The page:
Sid Meier’s Civilization 5 Review

Developer Firaxis Games

Publisher 2K

Platform Onlive & PC

Release Date Out Now

Sid Meier is responsible for hundred of thousands of hours of lost man hours and with Civ 5 that trend is set to continue in what is one of the finest turn based strategy games you can buy. As you take your civilization from its  roots all the way through to the space race you will notice a number of new features. The game world is still reminiscent of a board game but with the playing surface now split up into hexagonal tiles rather than square tiles, with the change in shape you are given far more tactical options when strategically placing your units.

 

 

Sticking with tradition Civ5 lets you take your Civilization from a single city to world domination and through each of the definitive historical era’s. How your civilization evolves is determined by how you play, will you lead with diplomacy or build a Utopian paradise or simply flex your military might the decision is up to you.

For those new to the series you may initially be put off by the sheer over whelming amount of action and information that is constantly popping up on the screen. You are managing units, researching, building, capturing or defending cities, running trade missions and all the time developing your own cities to reflect your own rhetoric but don’t be put off as everything will soon start to make sense the longer you stick with it.

The developers make good use of a easy to navigate menu system coupled with a icon driven interface that is quickly mastered. The one issue I had was switching units automatically. Many a move was wasted in the late hours of the night when you are not at full mental capacity and you stop noticing the wrong units are highlighted.

 

 

As mentioned earlier the new hexagonal tiles offer something new to the series, you can no longer stack units either so you have to take into account the range of units going into battle and to position them correctly while also factoring each units vulnerabilities. Long range units like Archers or catapults can attack across a number of tiles but are extremely vulnerable to ground troops. While the ground troops like your spear or sword men have short attack ranges so need to get in close this also makes them vulnerable to long range air attacks. Finding the balance is key and making use of the hexagonal layout allows you to move units in formation.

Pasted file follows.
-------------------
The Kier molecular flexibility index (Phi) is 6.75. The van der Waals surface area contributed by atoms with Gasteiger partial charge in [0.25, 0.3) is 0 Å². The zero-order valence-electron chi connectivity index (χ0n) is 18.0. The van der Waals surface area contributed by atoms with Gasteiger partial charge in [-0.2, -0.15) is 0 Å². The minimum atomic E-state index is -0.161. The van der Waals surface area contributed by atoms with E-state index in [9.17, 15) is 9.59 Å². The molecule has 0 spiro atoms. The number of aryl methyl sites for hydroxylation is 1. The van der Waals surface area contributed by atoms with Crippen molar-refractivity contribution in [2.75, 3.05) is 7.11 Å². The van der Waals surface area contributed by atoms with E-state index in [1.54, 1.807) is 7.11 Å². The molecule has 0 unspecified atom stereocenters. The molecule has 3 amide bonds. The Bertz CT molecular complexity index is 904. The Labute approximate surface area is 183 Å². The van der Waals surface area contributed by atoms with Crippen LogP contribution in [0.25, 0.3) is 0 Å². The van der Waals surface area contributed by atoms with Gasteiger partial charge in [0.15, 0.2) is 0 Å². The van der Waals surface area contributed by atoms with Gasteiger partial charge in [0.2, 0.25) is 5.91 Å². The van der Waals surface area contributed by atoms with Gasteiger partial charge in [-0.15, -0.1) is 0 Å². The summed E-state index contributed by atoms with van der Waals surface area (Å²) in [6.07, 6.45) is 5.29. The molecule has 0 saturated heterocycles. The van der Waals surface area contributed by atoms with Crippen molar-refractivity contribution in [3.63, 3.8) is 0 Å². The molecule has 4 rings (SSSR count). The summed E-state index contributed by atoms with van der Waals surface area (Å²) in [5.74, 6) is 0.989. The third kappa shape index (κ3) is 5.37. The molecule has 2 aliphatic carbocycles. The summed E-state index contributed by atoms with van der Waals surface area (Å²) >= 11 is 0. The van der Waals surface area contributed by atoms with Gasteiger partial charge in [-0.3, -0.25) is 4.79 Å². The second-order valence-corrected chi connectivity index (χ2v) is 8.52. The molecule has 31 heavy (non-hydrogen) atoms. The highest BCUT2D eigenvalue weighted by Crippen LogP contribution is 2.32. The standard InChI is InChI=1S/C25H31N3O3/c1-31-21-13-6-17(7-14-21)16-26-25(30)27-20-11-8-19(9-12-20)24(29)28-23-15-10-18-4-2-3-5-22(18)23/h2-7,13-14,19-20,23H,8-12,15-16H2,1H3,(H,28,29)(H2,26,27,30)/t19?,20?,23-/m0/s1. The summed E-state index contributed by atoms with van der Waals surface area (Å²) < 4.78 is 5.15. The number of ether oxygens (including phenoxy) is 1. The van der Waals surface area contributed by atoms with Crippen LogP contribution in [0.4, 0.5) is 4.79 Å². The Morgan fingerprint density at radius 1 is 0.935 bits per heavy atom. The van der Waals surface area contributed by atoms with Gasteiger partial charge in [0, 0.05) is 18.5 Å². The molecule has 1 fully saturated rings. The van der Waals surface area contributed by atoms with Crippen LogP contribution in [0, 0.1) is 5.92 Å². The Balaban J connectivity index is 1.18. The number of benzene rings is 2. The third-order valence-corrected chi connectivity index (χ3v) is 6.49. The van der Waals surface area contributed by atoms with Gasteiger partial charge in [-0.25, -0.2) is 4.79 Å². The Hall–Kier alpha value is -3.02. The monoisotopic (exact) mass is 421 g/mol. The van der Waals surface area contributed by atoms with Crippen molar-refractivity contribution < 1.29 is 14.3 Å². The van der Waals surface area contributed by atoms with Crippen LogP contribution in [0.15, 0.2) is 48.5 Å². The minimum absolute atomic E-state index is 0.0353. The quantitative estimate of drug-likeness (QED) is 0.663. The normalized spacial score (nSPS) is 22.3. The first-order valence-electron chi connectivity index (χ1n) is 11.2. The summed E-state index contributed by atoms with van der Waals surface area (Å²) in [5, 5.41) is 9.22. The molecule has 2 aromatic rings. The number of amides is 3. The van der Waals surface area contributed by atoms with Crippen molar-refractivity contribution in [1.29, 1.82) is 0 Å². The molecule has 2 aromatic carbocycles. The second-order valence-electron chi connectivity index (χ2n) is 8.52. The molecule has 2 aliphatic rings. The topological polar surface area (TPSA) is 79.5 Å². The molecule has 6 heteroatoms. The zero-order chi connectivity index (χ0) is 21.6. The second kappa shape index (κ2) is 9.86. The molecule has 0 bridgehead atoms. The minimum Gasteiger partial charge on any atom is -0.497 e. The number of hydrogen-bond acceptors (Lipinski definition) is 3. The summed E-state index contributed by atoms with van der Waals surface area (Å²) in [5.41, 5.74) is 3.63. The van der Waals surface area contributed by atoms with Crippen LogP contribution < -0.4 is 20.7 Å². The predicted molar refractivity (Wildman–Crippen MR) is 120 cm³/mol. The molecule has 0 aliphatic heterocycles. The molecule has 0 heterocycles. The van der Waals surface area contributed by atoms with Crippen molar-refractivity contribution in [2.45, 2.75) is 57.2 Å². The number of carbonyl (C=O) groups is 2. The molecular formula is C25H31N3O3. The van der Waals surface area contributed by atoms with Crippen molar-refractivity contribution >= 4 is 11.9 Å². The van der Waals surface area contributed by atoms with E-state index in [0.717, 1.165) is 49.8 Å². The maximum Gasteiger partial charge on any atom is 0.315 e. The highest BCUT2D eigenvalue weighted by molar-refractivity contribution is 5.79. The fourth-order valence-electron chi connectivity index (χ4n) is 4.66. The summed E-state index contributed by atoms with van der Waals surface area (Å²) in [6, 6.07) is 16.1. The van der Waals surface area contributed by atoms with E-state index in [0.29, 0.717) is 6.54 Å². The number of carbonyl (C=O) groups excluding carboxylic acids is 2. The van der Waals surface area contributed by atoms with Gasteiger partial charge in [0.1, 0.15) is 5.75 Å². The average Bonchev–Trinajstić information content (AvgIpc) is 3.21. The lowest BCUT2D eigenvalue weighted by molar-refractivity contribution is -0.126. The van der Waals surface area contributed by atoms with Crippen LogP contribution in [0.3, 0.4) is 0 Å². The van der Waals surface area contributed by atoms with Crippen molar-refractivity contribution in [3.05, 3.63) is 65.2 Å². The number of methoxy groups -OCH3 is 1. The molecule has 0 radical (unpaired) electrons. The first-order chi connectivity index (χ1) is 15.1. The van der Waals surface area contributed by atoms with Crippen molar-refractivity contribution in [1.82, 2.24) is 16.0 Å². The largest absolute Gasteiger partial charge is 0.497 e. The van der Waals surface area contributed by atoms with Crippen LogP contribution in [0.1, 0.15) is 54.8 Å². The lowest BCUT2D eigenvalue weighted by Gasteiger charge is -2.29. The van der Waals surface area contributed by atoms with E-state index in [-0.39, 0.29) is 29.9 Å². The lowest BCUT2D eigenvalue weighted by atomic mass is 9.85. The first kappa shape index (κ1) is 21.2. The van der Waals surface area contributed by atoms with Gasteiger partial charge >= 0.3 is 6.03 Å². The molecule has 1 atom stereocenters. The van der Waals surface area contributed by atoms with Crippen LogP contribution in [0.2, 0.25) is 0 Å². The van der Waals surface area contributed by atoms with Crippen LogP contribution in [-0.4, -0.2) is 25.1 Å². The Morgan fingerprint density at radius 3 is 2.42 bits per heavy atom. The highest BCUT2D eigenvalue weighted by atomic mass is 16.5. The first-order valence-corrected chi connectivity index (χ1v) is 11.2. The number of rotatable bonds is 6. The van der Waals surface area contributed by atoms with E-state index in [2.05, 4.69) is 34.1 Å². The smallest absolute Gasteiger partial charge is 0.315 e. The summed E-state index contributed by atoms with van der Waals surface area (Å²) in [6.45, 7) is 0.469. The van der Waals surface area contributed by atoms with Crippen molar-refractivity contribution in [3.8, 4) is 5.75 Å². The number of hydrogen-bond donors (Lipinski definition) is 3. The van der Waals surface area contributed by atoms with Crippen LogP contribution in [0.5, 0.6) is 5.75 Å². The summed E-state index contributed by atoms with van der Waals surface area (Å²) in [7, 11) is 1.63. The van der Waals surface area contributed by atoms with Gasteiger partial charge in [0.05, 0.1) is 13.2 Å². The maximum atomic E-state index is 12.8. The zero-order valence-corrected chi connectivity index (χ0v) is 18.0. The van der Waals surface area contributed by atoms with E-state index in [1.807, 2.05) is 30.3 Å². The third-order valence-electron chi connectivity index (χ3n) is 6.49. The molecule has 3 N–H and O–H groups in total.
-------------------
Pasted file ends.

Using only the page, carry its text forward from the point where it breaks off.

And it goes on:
The visuals have had a nice make over too for the most part although some of the advisers that appear in the windows are bizarrely retro looking. On the map you will notice lovely new animations, each unit is now represented by a small animated version. This makes the battles far more enjoyable and despite the scale they are used effectively to represent each unit type and to give you an insight into how to use them effectively.

 

 

As this was played on Onlive’s cloud gaming platform it is only fair to talk about how it handled the game. Civ 5 is a game that needs plenty of resources and with the new graphical improvements not every PC can run it, but with Onlive doing the heavy lifting for you off site you can run this on pretty much any mid ranged PC comfortably. There is a small amount of deterioration in the graphics as your stream is limited by your internet connection, mine being pretty poor at the moment but it was still able to deliver stutter free gaming it just didn’t look as amazing as perhaps it could have running on my machine locally. It is a small bit of a trade off. You do loose a small bit of quality but you get past needing hard drive space or having to download a huge file on a digital delivery system. Another bonus for Onlive players is that they are now running a promotion where by if you purchase the new DLC expansion pack Gods and Kings you will receive Civ 5 for free!

 

 

Overall : Sid Meier’s Civ 5 is just what you want from the series, it keeps its strong traditional roots but builds on evolving the game something quite difficult in a turn based strategy such as this. Fans of the series will be delighted with the improvements and fans new to the series will find the new animations and layouts much easier to digest.

As always the different ways to eventually win the game the varying locations and societies to lead mean that you have endless hours of playing before you even go near the excellent well rounded mulitplayer games or DLC expansion packs.

 

SCORE 8.5/10

 

 

 

 

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